Great Expectations

Armed with my  incredible friends, experts in different areas of life and death, I am learning to ask for help in the arena of managing expectations.

I have always felt that the low hanging fruit were now  behind me. I have started to feel that  by setting the bar high is good, I was exuding higher self-esteem, standards, expectations (job, hair, clothes, income, car, housing, really ridiculous….).  I began elevating the standards so high, that it almost became impossible for me not  to be disappointed. And putting a list on paper really became my downfall. I started judging everyone from the get go.

Until this guy  I am dating now. I was immediately attracted to him and we got along great. My stupid mental checklist didn’t exclude the big things: honesty, integrity, character, but it  also required the  absurd  and superficial components. They disappeared when I met this guy. Period. End of story.

So, advance 2-3 weeks: We were perhaps moving too fast (planning a getaway);  I started out so well, minimizing and managing expectations that were really unreasonable to begin with (the mental list). Then my ego snuck back in. The ego started developing a different version of a  mental list. This list described  what I wanted to hear or thought I needed to hear at certain times.This is NEVER GOOD. NEVER. EVER. GOOD. Yes, we can expect a modicum of respect and honor, but if the honesty and integrity are there, I have to ask myself, what else do I absolutely need to hear, on my time, no less? This insight comes directly courtesy of one of those great friends with experiences I have not yet gained. When saying I am patient, I need to mean it.Then when the things I want to hear are said, I am hearing them from a truly honest place, not a place based enabling my insecurities.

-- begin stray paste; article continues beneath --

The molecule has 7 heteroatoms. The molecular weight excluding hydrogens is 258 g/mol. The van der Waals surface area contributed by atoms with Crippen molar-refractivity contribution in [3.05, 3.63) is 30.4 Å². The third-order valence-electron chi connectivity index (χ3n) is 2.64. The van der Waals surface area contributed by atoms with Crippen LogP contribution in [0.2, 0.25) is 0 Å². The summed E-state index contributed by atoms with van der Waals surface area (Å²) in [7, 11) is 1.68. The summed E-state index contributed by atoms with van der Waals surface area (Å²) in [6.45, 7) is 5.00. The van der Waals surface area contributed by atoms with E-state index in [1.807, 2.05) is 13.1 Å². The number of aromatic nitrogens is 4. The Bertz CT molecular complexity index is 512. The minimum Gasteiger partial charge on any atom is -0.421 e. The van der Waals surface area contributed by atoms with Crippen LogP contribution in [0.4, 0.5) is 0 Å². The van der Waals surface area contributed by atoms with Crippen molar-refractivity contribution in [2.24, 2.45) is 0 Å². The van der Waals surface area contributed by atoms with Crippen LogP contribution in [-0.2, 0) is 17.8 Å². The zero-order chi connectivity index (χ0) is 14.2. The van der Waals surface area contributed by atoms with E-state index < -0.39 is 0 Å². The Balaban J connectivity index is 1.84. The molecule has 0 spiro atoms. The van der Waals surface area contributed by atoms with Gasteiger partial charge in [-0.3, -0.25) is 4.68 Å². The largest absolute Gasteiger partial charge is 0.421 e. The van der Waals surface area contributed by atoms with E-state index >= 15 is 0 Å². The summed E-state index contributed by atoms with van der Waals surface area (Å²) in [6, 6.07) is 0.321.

Have I sabotaged myself? When he told me this morning I was being  insecure (though the circumstance was a bit unusual and the source of my insecurity  very specific), I had not had time to process the origin of my insecurity, but I owned it because it was the truth. I felt insecure, but  it was not until  later did I realize how situation specific it was. My insecurity started earlier in the week. I told him that I didn’t deny the insecure feelings lately and  thought  we needed some  more time alone together (which he agreed) to get back to the really good  real conversations we had in the first 1-2 weeks. He agreed.   emotional intimacy is what I want and I think he agrees, even though we did not quite title it that way exactly.  When it was time to go home this morning, I told him it would be great to see him in a few days and I couldn’t wait (sentiment he usually returned). He said nothing other than “see you then” with a kiss and I left for home.  I texted him a brief bit later to mention something trivial and “have a great day!”.  No word. So no more texting, no more insecurity.  I know my self-worth. I know I am intelligent, caring, intense,  big-hearted, intuitive, sensitive and trusting. Right this minute, I am trying to recover from this transient insecurity.

How do you manage expectations? Do you remain hopeful, but some how have some incredible skill for removing the expectation from the hope of an outcome? Or  is hope or wishful thinking just a euphemism for “setting up expectations”?  How is that you achieve that balance?

Leave a comment and thank you in advance for your input!

Have a great week everyone!

 

Author: Alyssa

I blog on brilliantdistraction.com about relationships, friendships, and the art of genuine integrity and character! Come visit me!

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